Seth Ferranti has been a regular contributor to The Fix since 2012. He most recently wrote about being sober after 21 years in prison and how to recover from recoveryHe also writes for Vice. He has a book out—The Supreme Team.

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After landing on the US Marshals Top-15 Most Wanted list and being sentenced to a 25 year sentence in federal prison for a first-time, nonviolent LSD offense, Seth built a writing and journalism career from his cell block. His raw portrayals of prison life and crack era gangsters graced the pages of Don DivaHoopshype and VICE. From prison he established Gorilla Convict, a true-crime publisher and website that documents the stories that the mainstream media can’t get with books like Prison Stories and Street Legends. His story has been covered by The Washington PostThe Washington Times, and Rolling Stone.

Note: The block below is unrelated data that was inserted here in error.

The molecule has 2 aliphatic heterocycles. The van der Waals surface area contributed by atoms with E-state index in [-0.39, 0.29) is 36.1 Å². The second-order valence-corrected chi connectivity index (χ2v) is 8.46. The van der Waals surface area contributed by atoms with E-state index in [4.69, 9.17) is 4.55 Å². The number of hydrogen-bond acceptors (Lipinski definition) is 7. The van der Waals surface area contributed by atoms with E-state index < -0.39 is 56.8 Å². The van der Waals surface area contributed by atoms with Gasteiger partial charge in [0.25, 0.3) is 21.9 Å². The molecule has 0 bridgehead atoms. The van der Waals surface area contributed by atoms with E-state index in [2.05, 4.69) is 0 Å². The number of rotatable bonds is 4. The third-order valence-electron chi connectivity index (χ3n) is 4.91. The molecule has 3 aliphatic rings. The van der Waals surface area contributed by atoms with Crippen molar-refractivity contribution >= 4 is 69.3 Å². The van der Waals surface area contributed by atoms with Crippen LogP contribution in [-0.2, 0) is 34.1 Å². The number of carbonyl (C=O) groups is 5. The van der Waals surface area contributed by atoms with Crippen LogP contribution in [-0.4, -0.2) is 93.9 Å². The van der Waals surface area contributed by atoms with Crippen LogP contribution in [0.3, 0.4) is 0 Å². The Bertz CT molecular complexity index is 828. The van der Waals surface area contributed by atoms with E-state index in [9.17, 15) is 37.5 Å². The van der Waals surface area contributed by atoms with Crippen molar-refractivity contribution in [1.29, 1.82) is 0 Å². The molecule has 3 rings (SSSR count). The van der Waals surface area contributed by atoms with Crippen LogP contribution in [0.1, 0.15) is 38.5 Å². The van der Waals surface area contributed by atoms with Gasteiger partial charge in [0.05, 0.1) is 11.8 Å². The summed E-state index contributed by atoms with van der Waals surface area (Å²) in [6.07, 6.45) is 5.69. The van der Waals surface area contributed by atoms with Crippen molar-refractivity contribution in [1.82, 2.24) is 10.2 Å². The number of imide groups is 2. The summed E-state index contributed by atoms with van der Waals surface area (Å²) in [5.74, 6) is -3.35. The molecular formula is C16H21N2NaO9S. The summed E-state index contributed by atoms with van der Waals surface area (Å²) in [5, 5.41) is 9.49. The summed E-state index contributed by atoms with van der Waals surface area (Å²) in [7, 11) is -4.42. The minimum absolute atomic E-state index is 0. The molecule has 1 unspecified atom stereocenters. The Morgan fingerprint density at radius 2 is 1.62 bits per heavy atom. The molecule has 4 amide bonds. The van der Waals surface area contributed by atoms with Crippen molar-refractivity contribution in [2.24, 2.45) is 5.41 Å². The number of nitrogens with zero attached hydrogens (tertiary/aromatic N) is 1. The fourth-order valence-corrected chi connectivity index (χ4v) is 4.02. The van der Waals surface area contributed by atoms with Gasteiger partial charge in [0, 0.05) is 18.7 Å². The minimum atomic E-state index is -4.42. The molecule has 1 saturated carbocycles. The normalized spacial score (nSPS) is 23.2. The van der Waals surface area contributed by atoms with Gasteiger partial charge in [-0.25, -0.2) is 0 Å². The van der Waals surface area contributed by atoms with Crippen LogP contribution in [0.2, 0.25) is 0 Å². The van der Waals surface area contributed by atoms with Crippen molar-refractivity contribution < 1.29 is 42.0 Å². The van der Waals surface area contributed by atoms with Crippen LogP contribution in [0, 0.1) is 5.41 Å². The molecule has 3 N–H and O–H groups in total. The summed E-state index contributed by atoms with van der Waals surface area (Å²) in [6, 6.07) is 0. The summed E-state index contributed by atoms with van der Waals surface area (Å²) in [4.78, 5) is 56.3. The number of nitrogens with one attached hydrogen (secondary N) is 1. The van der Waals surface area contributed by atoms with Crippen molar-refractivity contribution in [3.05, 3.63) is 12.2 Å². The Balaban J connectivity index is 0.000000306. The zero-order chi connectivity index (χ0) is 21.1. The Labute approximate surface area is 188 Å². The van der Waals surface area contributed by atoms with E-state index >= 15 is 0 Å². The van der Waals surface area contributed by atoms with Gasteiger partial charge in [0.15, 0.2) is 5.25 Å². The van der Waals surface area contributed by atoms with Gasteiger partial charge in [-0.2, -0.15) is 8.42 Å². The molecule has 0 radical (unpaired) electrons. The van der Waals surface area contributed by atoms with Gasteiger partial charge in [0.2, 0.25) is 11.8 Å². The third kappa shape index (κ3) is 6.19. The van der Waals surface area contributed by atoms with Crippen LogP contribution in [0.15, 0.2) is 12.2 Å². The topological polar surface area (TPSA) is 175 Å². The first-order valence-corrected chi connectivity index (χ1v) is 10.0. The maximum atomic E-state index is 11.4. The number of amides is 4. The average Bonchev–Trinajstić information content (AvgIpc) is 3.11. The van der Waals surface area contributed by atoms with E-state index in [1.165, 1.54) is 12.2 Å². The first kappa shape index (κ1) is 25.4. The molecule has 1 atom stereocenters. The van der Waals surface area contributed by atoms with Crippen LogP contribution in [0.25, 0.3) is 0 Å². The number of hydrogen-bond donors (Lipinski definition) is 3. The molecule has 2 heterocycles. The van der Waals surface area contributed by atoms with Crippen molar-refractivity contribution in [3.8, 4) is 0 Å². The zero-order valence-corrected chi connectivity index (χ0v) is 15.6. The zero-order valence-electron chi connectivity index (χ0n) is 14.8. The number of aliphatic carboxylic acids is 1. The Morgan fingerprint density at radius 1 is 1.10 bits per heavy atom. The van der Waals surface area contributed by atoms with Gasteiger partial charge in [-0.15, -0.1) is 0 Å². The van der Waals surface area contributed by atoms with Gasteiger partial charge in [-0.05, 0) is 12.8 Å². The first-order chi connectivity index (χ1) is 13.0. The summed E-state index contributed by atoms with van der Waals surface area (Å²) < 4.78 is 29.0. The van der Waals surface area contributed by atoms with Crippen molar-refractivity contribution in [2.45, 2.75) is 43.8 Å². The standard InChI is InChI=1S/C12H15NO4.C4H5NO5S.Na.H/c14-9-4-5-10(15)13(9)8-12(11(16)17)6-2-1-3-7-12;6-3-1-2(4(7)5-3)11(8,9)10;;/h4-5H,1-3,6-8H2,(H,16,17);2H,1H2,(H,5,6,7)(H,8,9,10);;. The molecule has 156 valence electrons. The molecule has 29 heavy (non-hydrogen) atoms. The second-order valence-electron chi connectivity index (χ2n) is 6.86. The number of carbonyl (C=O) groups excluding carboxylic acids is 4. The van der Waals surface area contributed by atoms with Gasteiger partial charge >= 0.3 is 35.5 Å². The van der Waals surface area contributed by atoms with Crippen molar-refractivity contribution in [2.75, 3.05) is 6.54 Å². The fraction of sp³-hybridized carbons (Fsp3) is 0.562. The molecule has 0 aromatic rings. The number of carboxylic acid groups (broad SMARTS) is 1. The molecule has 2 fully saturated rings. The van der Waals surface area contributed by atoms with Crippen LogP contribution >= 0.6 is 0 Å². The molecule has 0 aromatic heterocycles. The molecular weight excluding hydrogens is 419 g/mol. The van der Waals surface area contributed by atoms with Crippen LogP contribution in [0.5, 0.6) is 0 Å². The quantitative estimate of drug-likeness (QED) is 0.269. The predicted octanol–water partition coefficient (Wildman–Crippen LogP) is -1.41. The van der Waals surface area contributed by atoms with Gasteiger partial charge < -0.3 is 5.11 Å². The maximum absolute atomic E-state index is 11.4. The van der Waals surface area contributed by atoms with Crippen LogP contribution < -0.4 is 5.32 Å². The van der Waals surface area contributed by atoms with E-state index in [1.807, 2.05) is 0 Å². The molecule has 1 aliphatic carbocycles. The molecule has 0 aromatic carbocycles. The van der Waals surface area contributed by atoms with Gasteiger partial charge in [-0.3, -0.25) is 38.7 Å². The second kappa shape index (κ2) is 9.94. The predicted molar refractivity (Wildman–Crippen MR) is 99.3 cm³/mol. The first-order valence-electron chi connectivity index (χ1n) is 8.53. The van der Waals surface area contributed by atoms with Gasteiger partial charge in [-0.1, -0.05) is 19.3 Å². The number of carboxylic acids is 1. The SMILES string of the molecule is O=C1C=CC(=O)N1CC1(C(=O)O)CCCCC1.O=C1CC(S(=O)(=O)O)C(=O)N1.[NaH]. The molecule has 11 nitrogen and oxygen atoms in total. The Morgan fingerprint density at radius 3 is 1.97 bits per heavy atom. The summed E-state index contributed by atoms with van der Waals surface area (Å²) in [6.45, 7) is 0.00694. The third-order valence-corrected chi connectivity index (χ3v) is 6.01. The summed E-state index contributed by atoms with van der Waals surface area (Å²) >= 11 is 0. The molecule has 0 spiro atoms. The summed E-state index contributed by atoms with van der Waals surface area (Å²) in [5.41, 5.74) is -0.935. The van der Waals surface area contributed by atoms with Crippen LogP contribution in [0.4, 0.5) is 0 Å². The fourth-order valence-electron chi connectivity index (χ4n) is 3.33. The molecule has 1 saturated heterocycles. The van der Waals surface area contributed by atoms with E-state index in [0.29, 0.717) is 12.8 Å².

Since his release in 2015 he’s worked hard to launch GR1ND Studios, where true crime and comics clash. GR1ND Studios is bringing variety to the comic shelf by way of the American underground. These groundbreaking graphic novels tell the true story of prohibition-era mobsters, inner-city drug lords, and suburban drug dealers. Seth is currently working out of St. Louis, Missouri, writing for The FixVICEOZY, Daily Beast, and Penthouse and moving into the world of film. Check out his first short, Easter Bunny Assassin at sethferranti.com. You can find Seth on Linkedin or follow him on Twitter.